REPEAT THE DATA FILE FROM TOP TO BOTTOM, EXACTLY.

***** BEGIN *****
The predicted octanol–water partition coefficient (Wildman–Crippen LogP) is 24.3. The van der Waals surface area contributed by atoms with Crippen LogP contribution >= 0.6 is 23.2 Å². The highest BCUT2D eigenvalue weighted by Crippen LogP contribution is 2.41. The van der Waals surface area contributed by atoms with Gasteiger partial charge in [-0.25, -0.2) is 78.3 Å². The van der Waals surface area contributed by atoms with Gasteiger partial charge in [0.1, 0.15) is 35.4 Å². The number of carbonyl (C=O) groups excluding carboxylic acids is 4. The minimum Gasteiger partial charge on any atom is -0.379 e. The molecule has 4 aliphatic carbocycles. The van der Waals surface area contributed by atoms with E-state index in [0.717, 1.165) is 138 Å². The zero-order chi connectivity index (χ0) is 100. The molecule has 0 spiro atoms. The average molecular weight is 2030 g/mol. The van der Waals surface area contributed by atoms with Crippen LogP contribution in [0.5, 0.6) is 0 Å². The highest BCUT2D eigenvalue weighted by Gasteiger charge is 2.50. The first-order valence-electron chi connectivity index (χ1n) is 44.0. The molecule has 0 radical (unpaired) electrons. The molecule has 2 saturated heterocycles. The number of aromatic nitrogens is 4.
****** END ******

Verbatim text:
The predicted octanol–water partition coefficient (Wildman–Crippen LogP) is 24.3. The van der Waals surface area contributed by atoms with Crippen LogP contribution >= 0.6 is 23.2 Å². The highest BCUT2D eigenvalue weighted by Crippen LogP contribution is 2.41. The van der Waals surface area contributed by atoms with Gasteiger partial charge in [-0.25, -0.2) is 78.3 Å². The van der Waals surface area contributed by atoms with Gasteiger partial charge in [0.1, 0.15) is 35.4 Å². The number of carbonyl (C=O) groups excluding carboxylic acids is 4. The minimum Gasteiger partial charge on any atom is -0.379 e. The molecule has 4 aliphatic carbocycles. The van der Waals surface area contributed by atoms with E-state index in [0.717, 1.165) is 138 Å². The zero-order chi connectivity index (χ0) is 100. The molecule has 0 spiro atoms. The average molecular weight is 2030 g/mol. The van der Waals surface area contributed by atoms with Crippen LogP contribution in [0.5, 0.6) is 0 Å². The highest BCUT2D eigenvalue weighted by Gasteiger charge is 2.50. The first-order valence-electron chi connectivity index (χ1n) is 44.0. The molecule has 0 radical (unpaired) electrons. The molecule has 2 saturated heterocycles. The number of aromatic nitrogens is 4.